Two weeks after my arrival in Fuzhou, me and my new friends ventured up Gu Shan (Drum Mountain),which is approximately 925 meters tall. There were many stairs and all of them were different sizes, heights and shapes making the trek more difficult.
The journey up was long and tiring and I soon realised I was improperly dressed for such an adventure. FYI long sleeves are not suitable hiking wear in Fuzhou weather. However, that did not stop me from appreciating the magnificent views. From the red writing over many rocks, which is typical at ‘tourist attractions’, tall trees, shrines and the city-scape below I was surrounded by pure beauty.
One of the first things you learn moving to China is that getting your picture taken is a common occurrence since lao wais (foreigners) are an uncommon sight in China. This is sometimes with your permission but usually people just snap one without even saying hello. We were constantly stopped for pictures on our way up Gu Shan. Surely it must have seemed like a lao wai jackpot for those people getting two gingers (one male and one female), a blonde and a brunette in one photo.
It is also typical in China, that when a Chinese person who can speak any English spots a lao wai they use the opportunity to practice their English. Half way up the mountain a little boy joined me for this purpose and he walked with me to the top. I don’t think he could understand why I was constantly stopping to catch my breathe.
Once we got to the top we sat and rested for a while and then went into the temple. The temple had a magnificent Buddha statue in the middle of a pond filled with turtles. I enjoyed watching the turtles sunbathe on a log and one little turtle trying desperately to join his friends on the log. He was so cute but his legs just weren’t strong enough to pull himself up.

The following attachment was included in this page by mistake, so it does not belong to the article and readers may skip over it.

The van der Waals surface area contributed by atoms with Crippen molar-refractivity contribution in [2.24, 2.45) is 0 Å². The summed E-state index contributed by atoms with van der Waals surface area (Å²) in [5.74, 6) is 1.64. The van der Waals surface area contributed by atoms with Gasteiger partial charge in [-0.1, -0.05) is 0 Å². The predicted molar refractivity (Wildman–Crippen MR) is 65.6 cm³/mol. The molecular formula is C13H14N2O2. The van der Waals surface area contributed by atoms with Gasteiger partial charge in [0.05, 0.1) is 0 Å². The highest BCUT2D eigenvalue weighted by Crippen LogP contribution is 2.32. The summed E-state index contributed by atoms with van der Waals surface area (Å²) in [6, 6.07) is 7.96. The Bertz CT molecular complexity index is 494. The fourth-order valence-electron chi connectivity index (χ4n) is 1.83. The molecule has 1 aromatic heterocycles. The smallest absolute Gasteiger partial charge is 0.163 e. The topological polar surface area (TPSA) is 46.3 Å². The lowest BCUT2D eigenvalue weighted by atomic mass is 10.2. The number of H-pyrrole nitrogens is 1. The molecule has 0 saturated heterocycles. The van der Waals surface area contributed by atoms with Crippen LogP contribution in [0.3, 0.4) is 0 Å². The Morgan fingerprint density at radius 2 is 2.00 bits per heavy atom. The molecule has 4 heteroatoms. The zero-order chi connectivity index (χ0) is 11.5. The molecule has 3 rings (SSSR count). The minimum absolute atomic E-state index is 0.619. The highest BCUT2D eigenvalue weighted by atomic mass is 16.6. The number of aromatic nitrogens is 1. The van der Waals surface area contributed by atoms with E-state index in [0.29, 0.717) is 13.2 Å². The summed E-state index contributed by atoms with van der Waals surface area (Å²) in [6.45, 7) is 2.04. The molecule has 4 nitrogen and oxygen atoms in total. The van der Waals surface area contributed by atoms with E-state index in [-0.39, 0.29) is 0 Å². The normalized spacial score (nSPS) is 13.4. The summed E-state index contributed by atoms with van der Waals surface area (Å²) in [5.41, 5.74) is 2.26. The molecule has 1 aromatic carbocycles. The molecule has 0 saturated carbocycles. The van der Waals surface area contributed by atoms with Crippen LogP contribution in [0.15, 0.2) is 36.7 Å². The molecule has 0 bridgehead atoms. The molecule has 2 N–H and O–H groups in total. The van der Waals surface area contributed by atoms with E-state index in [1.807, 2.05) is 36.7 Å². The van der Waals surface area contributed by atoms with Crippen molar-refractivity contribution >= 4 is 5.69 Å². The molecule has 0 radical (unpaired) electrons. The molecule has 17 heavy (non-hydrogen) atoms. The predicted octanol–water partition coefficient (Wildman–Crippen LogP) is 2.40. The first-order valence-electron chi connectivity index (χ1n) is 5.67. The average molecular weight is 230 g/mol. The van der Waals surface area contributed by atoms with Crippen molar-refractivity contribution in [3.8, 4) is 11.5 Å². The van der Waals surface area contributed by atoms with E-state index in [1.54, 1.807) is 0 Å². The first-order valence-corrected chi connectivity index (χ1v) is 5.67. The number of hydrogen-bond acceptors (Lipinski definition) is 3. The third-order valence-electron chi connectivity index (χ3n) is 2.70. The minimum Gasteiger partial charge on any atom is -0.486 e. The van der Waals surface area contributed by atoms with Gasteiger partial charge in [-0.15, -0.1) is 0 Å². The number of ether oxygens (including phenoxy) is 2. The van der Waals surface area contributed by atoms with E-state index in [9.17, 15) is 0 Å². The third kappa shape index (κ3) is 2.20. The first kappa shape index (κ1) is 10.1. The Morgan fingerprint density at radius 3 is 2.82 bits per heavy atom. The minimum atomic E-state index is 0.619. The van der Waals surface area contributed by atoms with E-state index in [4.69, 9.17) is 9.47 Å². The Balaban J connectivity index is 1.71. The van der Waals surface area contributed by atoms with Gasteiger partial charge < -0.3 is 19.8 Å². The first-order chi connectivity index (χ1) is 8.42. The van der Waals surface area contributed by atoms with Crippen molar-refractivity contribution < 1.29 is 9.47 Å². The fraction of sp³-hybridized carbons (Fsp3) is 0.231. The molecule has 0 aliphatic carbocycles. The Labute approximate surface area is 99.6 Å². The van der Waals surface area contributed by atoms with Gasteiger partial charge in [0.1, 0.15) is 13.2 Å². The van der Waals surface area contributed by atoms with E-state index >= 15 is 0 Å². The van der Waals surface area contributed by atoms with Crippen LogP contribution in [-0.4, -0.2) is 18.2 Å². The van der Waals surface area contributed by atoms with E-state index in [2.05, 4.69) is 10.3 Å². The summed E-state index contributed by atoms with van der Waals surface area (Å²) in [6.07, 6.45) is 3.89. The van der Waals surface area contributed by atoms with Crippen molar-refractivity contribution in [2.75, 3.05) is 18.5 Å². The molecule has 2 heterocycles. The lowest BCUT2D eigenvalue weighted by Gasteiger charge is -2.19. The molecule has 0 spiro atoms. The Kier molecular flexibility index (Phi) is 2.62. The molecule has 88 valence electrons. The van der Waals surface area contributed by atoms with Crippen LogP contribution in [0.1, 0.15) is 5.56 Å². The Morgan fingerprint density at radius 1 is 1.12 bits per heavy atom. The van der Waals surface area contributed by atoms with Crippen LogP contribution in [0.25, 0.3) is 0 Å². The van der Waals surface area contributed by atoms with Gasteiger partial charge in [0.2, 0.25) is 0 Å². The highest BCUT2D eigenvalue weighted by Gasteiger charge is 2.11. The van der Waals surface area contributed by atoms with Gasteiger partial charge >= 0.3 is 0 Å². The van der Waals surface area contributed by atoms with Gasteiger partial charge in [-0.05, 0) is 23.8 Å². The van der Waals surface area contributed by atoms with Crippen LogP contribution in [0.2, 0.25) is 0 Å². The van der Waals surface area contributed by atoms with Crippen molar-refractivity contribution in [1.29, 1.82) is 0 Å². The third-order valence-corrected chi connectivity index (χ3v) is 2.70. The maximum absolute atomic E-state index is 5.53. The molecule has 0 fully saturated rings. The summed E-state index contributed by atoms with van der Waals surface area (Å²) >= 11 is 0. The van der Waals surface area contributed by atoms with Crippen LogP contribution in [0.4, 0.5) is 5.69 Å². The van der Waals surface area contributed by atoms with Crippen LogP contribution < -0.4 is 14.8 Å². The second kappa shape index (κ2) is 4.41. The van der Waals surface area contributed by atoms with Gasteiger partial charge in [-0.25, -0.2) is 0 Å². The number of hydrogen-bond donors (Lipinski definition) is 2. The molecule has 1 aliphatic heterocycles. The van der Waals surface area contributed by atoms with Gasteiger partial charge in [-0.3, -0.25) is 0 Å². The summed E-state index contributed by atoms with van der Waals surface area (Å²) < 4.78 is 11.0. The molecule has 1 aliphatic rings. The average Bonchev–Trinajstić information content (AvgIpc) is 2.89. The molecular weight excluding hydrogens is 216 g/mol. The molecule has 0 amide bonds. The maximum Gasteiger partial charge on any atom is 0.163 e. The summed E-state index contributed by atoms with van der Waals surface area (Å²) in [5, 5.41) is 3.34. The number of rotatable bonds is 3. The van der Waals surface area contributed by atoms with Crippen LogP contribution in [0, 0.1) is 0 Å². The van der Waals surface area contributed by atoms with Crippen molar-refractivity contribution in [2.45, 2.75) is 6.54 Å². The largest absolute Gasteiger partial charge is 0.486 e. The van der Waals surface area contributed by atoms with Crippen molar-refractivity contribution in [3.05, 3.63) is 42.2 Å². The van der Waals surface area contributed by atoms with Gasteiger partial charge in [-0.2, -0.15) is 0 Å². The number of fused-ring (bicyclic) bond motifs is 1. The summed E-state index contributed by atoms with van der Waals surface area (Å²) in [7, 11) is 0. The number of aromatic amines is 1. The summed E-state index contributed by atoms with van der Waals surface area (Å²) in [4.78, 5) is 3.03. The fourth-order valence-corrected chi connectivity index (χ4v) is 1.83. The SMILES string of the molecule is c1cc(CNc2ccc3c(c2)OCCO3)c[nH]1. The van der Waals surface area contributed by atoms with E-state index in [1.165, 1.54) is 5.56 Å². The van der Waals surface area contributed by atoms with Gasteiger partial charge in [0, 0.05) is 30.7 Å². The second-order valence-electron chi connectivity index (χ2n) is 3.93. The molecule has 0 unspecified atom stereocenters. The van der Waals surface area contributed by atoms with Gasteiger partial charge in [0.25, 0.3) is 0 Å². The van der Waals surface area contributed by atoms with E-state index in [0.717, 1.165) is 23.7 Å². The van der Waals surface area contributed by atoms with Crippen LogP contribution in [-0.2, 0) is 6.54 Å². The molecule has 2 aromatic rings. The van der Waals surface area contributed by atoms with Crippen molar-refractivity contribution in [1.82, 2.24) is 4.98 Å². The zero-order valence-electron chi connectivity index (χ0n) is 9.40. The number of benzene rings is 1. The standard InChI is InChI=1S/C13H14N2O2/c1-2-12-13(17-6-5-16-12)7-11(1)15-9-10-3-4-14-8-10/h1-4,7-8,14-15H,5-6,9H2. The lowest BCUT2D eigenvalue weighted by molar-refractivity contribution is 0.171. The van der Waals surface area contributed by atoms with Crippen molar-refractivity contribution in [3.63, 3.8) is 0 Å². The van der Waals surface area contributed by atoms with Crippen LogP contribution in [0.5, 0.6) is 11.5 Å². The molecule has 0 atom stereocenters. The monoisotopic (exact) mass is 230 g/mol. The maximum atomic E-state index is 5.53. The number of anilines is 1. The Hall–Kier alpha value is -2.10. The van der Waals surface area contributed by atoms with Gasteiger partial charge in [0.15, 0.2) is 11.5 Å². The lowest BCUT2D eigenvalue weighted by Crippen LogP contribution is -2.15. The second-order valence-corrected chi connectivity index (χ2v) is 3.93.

In the temple, once again, people were excited by the opportunity to take pictures of the lao wais and we had our own little photo-shoot in front of a big bell. It was then decided for us that we needed photos to be taken ringing the bell.
We were then shown around the temple by a very friendly guy who didn’t speak any English but was good at acting out what he was talking about. One of the things he showed us was the pots used to cook for the monks. They were enormous and called something like “1000 monk pots” .
For our journey down we chose to use the chair lifts. This was good in theory until I remembered my fear of heights after getting into the chair. Fortunately the ride down wasn’t too scary. Instead I was amused to see the people going up having naps in their chair lift or trying to snap pictures of us.
Gu Shan was absolutely beautiful and we had a wonderful day. I am looking forward to exploring other places around Fuzhou and China and sharing those experiences with you. Please like and share if you enjoyed reading about this adventure.